Marine Le Pen promised to reform the far-right National Front party and make it the main opposition force in France after its crushing defeat to centrist Emmanuel Macron in Sunday’s presidential election.
Analysts said the 48-year-old right-wing leader appears intent on maintaining control of the National Front (FN), despite criticism from some members of the party, including her own father, received during the campaign.
Although he lost 35 percent of the vote, compared with Macron’s 65 percent, Le Pen scored almost twice as much as his father when he reached the run-off in the 2002 election, but did not reach 40 percent. Responsible for their party said would be a success.
The National Front, which opposes immigration and the European Union, will now focus on parliamentary elections in mid-June, although Le Pen acknowledged that the party needs a far-reaching change.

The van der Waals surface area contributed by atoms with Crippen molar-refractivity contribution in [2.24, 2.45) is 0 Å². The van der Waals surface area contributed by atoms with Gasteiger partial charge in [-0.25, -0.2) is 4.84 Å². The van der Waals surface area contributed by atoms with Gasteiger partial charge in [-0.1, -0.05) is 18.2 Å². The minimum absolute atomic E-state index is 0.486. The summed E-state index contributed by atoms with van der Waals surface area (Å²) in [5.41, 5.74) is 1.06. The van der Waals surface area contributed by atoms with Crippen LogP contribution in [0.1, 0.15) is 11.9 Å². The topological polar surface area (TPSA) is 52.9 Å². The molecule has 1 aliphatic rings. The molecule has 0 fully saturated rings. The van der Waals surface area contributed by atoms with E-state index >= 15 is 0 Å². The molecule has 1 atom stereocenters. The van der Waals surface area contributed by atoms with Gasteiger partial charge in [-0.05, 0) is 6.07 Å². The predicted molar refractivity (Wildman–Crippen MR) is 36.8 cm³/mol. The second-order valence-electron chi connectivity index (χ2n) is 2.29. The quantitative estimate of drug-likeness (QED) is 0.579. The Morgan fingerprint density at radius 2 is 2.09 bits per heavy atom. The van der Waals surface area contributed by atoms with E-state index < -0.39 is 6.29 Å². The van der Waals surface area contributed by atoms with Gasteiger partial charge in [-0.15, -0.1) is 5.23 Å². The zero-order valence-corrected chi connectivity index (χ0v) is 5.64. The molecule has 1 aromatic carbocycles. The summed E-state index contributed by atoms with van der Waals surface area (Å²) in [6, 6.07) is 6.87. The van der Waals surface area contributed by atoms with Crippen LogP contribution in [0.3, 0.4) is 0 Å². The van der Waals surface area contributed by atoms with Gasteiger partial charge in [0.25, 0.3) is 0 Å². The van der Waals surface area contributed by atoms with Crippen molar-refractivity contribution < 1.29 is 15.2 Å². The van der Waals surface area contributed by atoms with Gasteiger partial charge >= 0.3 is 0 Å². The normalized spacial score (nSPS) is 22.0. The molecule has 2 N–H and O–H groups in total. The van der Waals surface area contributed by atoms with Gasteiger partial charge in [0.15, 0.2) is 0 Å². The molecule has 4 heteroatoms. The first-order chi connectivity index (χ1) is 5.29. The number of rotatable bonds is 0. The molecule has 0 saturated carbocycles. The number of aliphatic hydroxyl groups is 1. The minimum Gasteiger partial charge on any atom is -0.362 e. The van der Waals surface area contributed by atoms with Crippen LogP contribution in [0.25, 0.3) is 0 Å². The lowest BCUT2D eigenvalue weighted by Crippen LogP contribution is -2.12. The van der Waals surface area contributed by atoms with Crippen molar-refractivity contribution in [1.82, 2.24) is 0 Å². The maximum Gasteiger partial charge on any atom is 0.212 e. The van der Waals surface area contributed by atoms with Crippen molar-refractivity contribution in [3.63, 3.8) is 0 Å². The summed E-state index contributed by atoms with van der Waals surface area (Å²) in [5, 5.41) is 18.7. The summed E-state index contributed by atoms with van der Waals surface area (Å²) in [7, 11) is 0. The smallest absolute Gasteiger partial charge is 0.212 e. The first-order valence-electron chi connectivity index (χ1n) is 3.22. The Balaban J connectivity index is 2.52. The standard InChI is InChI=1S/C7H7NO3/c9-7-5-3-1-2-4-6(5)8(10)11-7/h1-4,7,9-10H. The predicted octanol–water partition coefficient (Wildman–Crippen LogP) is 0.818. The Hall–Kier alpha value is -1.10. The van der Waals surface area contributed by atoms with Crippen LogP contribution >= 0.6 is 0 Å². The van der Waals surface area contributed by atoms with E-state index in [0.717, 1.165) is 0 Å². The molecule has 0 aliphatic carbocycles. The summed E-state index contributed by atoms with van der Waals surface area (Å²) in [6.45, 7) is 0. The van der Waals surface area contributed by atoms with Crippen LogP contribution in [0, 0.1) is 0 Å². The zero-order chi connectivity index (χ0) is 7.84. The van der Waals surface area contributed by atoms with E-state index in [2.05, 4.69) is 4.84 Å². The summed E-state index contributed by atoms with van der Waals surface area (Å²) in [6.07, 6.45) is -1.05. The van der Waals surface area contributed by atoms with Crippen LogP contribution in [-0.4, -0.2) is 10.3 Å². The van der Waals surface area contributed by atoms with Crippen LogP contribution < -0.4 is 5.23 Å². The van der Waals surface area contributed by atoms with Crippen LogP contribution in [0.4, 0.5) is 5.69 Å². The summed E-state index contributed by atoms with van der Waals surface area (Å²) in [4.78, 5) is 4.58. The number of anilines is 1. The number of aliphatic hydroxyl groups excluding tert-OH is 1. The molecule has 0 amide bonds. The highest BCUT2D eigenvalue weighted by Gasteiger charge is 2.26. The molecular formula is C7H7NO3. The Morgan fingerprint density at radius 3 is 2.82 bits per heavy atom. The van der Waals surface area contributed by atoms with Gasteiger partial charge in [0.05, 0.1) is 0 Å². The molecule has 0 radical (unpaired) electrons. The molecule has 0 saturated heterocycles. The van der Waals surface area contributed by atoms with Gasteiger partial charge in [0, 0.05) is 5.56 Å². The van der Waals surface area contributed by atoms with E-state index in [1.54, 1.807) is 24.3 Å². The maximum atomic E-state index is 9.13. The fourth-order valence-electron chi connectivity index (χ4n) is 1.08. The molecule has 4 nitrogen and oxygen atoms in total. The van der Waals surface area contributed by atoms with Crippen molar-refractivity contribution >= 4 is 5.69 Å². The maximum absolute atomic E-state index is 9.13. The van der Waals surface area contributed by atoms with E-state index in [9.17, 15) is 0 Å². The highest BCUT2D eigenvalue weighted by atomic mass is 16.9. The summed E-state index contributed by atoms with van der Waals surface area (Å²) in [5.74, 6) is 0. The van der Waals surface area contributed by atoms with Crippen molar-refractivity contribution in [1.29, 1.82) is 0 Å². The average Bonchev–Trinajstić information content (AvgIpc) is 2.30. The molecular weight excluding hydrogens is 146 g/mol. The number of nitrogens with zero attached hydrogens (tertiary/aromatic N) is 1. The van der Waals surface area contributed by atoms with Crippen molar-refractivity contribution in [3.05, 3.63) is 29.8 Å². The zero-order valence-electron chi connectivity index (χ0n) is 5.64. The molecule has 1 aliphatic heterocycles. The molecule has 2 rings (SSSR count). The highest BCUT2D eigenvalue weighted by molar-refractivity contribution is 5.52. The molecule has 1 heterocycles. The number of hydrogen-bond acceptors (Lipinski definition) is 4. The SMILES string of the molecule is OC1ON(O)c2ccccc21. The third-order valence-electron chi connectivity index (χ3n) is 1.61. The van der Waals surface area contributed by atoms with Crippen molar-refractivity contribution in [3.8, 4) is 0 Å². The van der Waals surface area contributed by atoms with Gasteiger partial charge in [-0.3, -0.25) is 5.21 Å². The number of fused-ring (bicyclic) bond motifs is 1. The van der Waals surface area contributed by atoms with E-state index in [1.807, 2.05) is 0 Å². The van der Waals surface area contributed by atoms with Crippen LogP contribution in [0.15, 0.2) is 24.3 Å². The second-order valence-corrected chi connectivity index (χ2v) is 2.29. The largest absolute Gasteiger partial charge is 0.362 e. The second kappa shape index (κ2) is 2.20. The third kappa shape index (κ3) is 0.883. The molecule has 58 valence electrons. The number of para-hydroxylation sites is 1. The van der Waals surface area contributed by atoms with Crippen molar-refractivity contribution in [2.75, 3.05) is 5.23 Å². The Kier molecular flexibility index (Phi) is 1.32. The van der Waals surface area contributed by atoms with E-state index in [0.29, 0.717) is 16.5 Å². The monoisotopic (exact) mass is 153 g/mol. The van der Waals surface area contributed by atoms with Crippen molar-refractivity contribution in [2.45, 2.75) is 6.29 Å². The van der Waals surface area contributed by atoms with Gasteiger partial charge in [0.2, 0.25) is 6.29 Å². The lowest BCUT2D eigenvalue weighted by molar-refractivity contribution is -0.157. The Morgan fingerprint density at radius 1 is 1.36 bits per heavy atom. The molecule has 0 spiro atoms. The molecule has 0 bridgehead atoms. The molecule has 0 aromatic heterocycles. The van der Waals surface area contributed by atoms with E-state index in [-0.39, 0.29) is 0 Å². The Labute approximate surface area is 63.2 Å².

In a brief statement to his supporters, who booed Macron’s victory and then sadly sang the French anthem of “La Marseillaise” when news of his defeat was known, Le Pen said that the National Front “must be profoundly renewed.”
“I will propose to begin this profound transformation of our movement to make a new political force,” he said.
It was not clear at this stage what impact the review will have on its policy.
The second in command of the FN, Florian Philippot, said that the new party will not be called National Front. The name is well-known in France and abroad, but is widely associated among voters with his father, Jean-Marie Le Pen, who has been convicted several times for incitement to racial hatred.